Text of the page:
Seeing is selling
Stimulate impluse purchases with creative merchandising
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The math is easy. Students are always hungry. And they’re always in a hurry. Add the two, and you’ve got the perfect impulse buyer. College students spend most of their discretionary income on snacks. And what they see—or smell—is what they buy. Here are some ways to maximize impulse purchases to create add-on sales all across campus.
Are college students really becoming more mature?
Gone are the days of the 18-year-old, living in the dorm and slurping ramen noodles. Today’s college students are older (a growing number are over age 251), live on campus or at home, and often have a job. Although today’s students may be slightly older and wiser—they’re still in a hurry and have many of the same impulsive buying behaviors as traditional students.
Students are on-the-go impulse snackers.
As you might expect, time-crunched college and university students eat on the run. In fact, college spending at c-stores grew 15% last year2 as students grabbed easily accessible foods to tide them over until the next mealtime.
Why do they snack impulsively?
Possibly the greatest motivator of student snacking is impulse. When students are hungry, rushed, stressed, happy, intrigued, or even bored, they will grab a snack—no matter what the time of day. Studies show 62% of respondents admit to impulse purchases for snacks they ate away from home3. Time is another great motivator. Small, grab-able items allow the impulse snacker to satisfy hunger and multitask while driving (a recent survey reports that 60% of participants snack in the car4), studying, or even walking to the next class. An affordable price is also a big draw, as students spend most of their discretionary income on snacks and non-alcoholic beverages4. When an item has a lower ticket price, it’s a quick, easy purchase decision without a big commitment.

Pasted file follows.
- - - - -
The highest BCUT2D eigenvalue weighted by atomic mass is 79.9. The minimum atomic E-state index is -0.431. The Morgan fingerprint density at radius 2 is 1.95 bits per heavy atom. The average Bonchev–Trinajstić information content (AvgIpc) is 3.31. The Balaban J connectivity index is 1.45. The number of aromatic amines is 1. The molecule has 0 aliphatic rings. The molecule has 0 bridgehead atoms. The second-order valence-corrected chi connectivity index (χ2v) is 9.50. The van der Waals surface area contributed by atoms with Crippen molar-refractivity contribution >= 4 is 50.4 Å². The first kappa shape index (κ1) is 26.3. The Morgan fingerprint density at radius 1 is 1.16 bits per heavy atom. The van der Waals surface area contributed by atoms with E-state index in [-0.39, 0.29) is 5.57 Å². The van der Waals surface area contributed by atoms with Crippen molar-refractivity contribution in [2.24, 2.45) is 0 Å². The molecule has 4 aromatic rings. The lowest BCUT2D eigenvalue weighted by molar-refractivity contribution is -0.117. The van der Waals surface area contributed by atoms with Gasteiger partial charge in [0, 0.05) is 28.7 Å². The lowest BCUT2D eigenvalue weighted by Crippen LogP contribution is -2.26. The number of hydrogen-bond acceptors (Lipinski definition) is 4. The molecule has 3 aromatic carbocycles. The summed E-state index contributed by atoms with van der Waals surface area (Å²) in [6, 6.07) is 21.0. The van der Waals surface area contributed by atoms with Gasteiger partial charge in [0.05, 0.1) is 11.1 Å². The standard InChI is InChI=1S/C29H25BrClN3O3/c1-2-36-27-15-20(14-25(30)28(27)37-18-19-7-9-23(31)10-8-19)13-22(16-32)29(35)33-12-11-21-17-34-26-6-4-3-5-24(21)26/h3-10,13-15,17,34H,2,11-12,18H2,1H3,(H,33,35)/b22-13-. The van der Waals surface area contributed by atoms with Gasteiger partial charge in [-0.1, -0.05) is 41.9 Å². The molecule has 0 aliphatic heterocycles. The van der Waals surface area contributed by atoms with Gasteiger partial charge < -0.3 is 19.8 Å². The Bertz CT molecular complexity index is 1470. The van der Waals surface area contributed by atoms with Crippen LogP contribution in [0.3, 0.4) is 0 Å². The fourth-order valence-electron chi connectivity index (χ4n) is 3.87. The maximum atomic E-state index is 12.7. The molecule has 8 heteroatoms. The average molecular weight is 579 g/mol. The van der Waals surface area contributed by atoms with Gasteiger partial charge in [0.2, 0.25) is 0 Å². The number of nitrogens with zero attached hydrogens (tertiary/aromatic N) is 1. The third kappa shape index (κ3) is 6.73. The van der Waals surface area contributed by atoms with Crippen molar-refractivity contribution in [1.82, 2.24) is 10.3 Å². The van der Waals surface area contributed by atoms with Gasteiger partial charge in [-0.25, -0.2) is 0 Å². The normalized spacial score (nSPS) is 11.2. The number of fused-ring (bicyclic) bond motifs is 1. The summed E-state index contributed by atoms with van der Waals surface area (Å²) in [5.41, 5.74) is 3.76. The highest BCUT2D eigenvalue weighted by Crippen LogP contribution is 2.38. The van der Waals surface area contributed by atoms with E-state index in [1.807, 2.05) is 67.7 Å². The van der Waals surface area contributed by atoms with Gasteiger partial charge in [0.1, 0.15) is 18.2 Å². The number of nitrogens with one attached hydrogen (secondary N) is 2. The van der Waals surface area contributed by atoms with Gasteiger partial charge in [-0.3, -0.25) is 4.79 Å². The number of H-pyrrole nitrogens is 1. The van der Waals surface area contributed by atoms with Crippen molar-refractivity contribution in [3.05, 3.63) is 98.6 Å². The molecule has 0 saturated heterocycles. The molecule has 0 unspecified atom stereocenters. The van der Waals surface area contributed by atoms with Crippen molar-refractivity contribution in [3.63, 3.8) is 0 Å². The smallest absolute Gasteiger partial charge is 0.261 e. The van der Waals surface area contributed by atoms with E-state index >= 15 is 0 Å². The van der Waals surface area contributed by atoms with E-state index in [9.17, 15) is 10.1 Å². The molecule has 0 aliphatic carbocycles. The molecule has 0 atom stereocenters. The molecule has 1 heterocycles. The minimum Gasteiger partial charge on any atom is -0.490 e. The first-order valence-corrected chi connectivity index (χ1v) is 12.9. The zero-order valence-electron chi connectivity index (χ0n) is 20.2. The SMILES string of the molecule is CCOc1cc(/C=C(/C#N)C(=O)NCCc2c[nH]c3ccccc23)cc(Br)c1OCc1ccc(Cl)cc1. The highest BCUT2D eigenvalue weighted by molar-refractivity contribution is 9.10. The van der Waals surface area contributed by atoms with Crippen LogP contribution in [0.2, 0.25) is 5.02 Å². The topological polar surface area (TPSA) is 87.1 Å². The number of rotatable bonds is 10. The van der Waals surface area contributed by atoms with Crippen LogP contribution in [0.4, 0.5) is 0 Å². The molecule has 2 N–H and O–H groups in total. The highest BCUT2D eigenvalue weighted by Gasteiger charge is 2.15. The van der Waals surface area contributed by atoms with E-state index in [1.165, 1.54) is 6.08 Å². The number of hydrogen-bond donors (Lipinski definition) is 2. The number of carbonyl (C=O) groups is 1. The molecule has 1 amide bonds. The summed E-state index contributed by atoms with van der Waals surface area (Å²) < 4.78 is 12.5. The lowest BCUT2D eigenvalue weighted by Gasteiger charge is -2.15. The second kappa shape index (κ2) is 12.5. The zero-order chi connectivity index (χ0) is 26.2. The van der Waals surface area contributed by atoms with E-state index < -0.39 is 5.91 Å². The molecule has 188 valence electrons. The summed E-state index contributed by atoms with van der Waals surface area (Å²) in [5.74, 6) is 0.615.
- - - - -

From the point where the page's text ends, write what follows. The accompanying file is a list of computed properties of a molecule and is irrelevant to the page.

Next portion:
What do they want?
A tempting muffin made with whole grain and berries. A fresh-baked cookie loaded with chocolate chips. An impulse snack has to be taste tempting and convenient to grab and go. Beyond that, students are looking for both healthy and indulgent options, bargains, and brands they know and trust.
How can C&U take advantage of impulse snacking trends?
Impulse snacking and college life go hand in hand. It’s a wide-open opportunity for add-on sales at every venue, every hour of the day. Seeing is selling—but most students don’t know what they want until they see it. That’s where you can tap into the power of merchandising for impulse purchases.
Merchandising is both an art and a science. By strategically stimulating all of the senses, your selling environment can “reach out” to engage students through sight and aroma. And when you satisfy both emotional wants and practical needs (such as speed and price), the impulse purchase is already in the bag.
What’s more, you can actually create the impulse occasion with the right mix of products and merchandising.
What could be more enticing, multisensory, and irresistible than the sight and aroma of fresh-baked goods? When you incorporate self-service bakery display cases, you’ll make the experience even more interactive and engaging. Make sure you place the displays where students will see the items, such as adjacent to the beverage station in the dining hall or at the checkout in c-stores. To maximize the mouth-watering aroma of fresh-baked cookies, utilize a small oven right on site.